A Travellerspoint blog

December 2008

Ridiculous blog entry tags

Meta

A meta comment on this blog’s layout. I like everything except the ridiculously unimaginative selection of tags for entries that this blog gives – and the lack of an ‘other’ or make-up-your-own option. What if I want to write about Navel-gazing? Or Goats, Pigs and Dogs? Or It’s Bloody Hot?

Here is the list of idiotic tags:

Food
Living abroad
Preparation
Animal
Air travel
Armchair travel
Automotive
Backpacking
Bicycle
Boating
Bus
Business travel
Cruises
Disabilities
Ecotourism
Educational
Events
Family travel
Foot
Gay travel
Health and medicine
Hitchhiking
Lodging
Luxury travel
Motorcycle
Packing
Photography
Postcards
Round the world
Seniors
Shopping
Tips and tricks
Tourist sites
Train travel
Transportation
Travelling with pets
Vegetarian
Volunteer
Women

It's like they took a list of key words from a bloody search engine or something.

Right! Who agrees with me? Silly list, or does it have merit? I think the best way to deal with this list is as follows:

a) stop using tags and use subtitle as my 'tag'.
b) write an entry for every tag I haven't yet used.

Right. I used 'Food', 'Living abroad' and 'Preparation' before I gave up in disgust a few entries ago. Next on the list is 'animal'.

Posted by timortimes 00:32 Comments (0)

Getting 'round town

Transport

So, Matt and I decided long before we got here that we wouldn’t need a car, and walking and bikes would be the go in Dili. We were warned off taxis before we came, both by the AVI country briefing and by the DFAT website, but now we’re here we’ve been told what to avoid (don’t get in if the windows are very dark, there is another person in the car, or it looks too clapped-out), and everyone seems to use them. Mostly cheap too: $2 is the standard fare around town (taxis aren’t metered).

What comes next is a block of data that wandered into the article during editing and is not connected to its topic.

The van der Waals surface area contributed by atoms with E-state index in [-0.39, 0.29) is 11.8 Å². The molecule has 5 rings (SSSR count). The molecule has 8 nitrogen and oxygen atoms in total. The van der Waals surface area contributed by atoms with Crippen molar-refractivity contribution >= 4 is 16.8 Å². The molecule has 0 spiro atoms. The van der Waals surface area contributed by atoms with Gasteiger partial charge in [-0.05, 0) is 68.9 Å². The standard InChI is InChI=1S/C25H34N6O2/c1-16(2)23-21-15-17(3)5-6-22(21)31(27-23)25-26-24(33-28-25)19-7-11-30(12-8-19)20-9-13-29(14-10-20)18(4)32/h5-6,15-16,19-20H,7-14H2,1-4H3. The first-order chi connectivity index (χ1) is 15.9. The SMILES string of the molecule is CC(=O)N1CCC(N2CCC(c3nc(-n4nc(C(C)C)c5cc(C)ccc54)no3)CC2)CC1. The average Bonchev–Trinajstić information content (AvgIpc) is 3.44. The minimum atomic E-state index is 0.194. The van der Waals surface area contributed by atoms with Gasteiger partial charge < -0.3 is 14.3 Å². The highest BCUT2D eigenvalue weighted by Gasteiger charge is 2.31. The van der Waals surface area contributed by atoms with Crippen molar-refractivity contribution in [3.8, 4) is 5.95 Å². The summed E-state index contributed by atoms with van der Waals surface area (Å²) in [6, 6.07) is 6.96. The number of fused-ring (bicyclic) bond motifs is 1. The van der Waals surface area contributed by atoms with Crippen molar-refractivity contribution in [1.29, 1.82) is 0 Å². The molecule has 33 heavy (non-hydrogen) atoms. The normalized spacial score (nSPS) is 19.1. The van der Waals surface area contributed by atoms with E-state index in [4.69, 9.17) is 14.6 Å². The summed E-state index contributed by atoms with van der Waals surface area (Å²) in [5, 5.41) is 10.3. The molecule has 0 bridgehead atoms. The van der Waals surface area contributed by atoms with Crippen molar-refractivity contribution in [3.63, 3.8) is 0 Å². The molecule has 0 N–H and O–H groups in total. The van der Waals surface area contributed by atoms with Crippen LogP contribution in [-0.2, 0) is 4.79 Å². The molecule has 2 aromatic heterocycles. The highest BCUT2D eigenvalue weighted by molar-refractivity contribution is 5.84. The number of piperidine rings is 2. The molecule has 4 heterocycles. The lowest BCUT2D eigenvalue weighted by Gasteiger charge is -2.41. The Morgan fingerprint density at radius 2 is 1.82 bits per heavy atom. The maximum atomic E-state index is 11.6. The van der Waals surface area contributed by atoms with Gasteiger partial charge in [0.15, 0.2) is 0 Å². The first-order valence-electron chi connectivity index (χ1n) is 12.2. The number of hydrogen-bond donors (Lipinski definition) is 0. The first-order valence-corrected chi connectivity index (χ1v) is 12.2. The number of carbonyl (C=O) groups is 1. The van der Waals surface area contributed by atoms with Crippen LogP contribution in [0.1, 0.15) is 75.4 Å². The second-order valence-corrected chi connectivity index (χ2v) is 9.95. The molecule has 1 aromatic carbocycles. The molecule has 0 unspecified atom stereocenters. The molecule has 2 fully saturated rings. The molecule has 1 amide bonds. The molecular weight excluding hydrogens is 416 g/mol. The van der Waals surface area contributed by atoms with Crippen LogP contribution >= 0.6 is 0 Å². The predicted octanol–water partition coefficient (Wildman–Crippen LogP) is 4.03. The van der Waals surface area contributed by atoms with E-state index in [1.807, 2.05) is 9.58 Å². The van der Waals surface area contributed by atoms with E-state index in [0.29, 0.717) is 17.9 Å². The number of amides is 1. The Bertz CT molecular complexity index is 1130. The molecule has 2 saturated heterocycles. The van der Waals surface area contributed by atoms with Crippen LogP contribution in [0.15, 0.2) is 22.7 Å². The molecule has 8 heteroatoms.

Dili is pretty compact, so it is even easier to walk around than I would have expected (if I had had expectations: I was trying very hard to come here with none, except perhaps that it would be very hot). Once we get bikes, most places will be pretty easily accessible. Ironically, the bike shop is a bit far to walk to, but I guess we’ll just catch a taxi and ride our bikes home.

Before I came here I was kind of glad that Dili sounded small: about 100,000 people sounded about right to me. Now I am glad. It’s my size town.

Posted by timortimes 00:29 Comments (0)

Learning Tetum and Revising Indonesian

Language

So I just finished seven days’ worth of Tetum classes. Unfortunately, although I can now say very confidently ‘Hau nia naran Kate. Hau hosi Australia’ (My name is Kate. I am from Australia) and converse at length about my thirst and hunger, I am not much closer to being able to house-hunt in Tetum, which is my most pressing language need at the moment. Some Timorese people do have a bit of English, but most know Bahasa Indonesia (besides, of course, Dili Tetum), so this means I resort to Bahasa a lot.